Employer removes poster: its racial discrimination
Union claims racial discrimination after employer removes poster
The Service and Food Workers Union (SFWU) is claiming that union members at Vincentian Home and Hospital in Berhampore, Wellington, have been victims of racial discrimination and racial harassment after their employer removed a Health and Safety poster, written in Samoan, from the staff room wall.
The poster, which has been produced by the Labour Department, says "People Matter - it's about health and safety" and provides information on how to find out more about health and safety at work.
Vincentian Home and Hospital management removed the poster twice from the staff room because "it was not in a language that could be understood by all staff at Vincentian and was potentially culturally offensive," and because the manager "could not understand what the poster was saying or [what it] meant."
"To say it was removed because it could cause cultural offence is ridiculous. The manager never stopped to consider the offence we would take at the poster being removed." Said SFWU Delegate Rita Narendra. "All union members supported the poster, not just Samoan workers."
"Samoan workers here understand the poster fine, and the message gets across better when people are reading it in their first language. Our boss had no right to take that poster down." Said SFWU Delegate Taavili Kalolo.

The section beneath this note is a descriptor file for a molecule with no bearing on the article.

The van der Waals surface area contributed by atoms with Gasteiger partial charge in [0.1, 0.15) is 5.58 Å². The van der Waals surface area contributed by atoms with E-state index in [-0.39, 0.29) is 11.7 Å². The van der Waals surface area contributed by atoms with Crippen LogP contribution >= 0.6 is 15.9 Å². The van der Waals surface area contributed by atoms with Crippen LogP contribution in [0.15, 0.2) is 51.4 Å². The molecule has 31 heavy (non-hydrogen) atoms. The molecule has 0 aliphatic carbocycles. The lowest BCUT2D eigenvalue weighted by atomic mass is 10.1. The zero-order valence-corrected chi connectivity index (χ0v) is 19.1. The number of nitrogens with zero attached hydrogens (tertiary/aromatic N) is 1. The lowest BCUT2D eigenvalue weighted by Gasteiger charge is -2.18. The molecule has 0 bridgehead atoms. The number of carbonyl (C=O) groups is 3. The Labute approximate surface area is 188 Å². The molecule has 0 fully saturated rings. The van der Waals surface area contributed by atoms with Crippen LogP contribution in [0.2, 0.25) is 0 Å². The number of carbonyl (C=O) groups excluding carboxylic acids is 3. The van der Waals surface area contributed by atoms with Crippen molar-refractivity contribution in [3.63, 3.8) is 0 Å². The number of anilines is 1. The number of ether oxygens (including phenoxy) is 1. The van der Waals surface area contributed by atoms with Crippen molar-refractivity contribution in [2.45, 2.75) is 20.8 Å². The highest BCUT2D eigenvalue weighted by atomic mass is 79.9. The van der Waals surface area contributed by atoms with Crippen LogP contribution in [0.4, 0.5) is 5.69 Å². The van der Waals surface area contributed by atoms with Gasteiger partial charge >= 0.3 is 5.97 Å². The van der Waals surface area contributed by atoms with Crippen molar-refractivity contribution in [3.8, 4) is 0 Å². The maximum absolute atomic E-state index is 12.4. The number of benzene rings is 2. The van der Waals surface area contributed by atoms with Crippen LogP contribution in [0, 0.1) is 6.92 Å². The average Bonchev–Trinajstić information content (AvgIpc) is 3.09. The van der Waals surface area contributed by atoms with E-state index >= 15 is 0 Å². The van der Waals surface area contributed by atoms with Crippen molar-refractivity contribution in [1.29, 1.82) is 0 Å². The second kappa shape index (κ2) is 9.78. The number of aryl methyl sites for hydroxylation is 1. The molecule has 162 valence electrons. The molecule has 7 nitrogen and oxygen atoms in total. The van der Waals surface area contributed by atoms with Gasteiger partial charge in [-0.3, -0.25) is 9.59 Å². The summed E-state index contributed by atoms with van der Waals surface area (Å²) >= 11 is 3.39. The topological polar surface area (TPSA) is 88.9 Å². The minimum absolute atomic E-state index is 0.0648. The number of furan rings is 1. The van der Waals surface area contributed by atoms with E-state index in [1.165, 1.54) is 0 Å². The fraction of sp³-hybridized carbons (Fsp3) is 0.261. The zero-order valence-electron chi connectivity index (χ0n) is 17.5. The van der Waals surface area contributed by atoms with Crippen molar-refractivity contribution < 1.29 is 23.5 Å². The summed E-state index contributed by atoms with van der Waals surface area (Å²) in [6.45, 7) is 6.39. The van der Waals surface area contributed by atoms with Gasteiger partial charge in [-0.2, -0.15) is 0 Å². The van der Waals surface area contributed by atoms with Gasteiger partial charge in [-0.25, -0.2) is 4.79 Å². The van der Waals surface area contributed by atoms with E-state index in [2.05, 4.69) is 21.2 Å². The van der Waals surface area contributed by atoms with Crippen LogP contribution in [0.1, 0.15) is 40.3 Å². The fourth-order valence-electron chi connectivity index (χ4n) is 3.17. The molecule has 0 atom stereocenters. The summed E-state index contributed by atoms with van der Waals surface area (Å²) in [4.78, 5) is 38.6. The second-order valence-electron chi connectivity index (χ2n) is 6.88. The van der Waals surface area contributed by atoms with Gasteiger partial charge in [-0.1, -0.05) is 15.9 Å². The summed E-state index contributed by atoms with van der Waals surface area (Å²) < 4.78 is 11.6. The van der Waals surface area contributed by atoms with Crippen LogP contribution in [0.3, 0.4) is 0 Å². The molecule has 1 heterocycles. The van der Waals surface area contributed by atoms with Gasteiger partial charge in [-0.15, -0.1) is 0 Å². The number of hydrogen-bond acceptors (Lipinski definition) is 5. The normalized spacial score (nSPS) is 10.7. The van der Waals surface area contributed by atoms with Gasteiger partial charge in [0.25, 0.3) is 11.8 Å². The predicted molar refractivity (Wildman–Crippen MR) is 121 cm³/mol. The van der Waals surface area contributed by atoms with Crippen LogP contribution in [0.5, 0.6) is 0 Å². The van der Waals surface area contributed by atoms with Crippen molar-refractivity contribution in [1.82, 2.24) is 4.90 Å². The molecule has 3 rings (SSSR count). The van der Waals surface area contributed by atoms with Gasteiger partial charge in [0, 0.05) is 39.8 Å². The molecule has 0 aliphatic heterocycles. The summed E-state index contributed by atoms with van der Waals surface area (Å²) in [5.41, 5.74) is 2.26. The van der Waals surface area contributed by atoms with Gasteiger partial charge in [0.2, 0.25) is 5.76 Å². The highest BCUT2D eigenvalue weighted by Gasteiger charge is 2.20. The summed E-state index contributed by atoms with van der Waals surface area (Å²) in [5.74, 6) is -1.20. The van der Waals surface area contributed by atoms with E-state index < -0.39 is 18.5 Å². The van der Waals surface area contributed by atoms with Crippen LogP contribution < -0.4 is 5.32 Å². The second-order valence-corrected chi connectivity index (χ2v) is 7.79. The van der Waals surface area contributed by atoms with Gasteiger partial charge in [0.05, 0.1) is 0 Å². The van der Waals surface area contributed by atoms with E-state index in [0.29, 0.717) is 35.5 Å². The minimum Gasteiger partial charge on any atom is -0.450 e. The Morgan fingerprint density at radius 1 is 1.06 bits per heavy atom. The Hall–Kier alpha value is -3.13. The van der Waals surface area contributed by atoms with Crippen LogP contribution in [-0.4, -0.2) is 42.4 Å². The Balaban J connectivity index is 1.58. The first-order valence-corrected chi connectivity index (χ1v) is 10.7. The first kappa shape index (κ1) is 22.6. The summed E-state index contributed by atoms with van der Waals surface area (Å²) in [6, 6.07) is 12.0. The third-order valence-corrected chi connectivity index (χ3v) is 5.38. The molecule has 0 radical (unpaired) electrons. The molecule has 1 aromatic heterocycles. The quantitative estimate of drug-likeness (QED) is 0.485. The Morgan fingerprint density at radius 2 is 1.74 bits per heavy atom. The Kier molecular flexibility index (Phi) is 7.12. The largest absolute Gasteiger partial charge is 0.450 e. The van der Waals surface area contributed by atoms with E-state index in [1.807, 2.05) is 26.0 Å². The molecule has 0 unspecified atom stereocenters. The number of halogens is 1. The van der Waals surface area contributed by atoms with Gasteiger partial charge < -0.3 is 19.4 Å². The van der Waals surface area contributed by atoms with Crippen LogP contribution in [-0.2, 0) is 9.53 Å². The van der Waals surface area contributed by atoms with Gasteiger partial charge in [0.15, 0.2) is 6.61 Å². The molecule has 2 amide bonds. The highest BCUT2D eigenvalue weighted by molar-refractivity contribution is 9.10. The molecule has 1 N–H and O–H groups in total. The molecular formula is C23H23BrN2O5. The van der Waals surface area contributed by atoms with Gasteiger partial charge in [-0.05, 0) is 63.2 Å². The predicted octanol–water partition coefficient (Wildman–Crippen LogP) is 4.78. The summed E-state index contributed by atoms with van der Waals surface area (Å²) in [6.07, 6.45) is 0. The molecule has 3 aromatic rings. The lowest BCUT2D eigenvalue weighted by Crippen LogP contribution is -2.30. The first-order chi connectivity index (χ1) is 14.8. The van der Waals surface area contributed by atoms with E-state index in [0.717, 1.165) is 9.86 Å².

"The language is important, it means that more of the workers here will understand the message. Does our management want us to be ignorant of these issues? By taking down the poster they are not helping us to work safely and not injure ourselves." Says SFWU Delegate Rita Narendra.
Management also removed a Maori language health and disability rights poster, leaving only the English version. This caused further distress to Maori union members.
The SFWU hope to meet with rest home management in mediation to resolve, amongst other things, the distress caused to the workers. However, if that is not possible, the Union will be pursuing legal action in the Employment Relations Authority.
"It's about our fundamental right
to be ourselves and express ourselves in our language" says
Rita, "its about respect for who we are".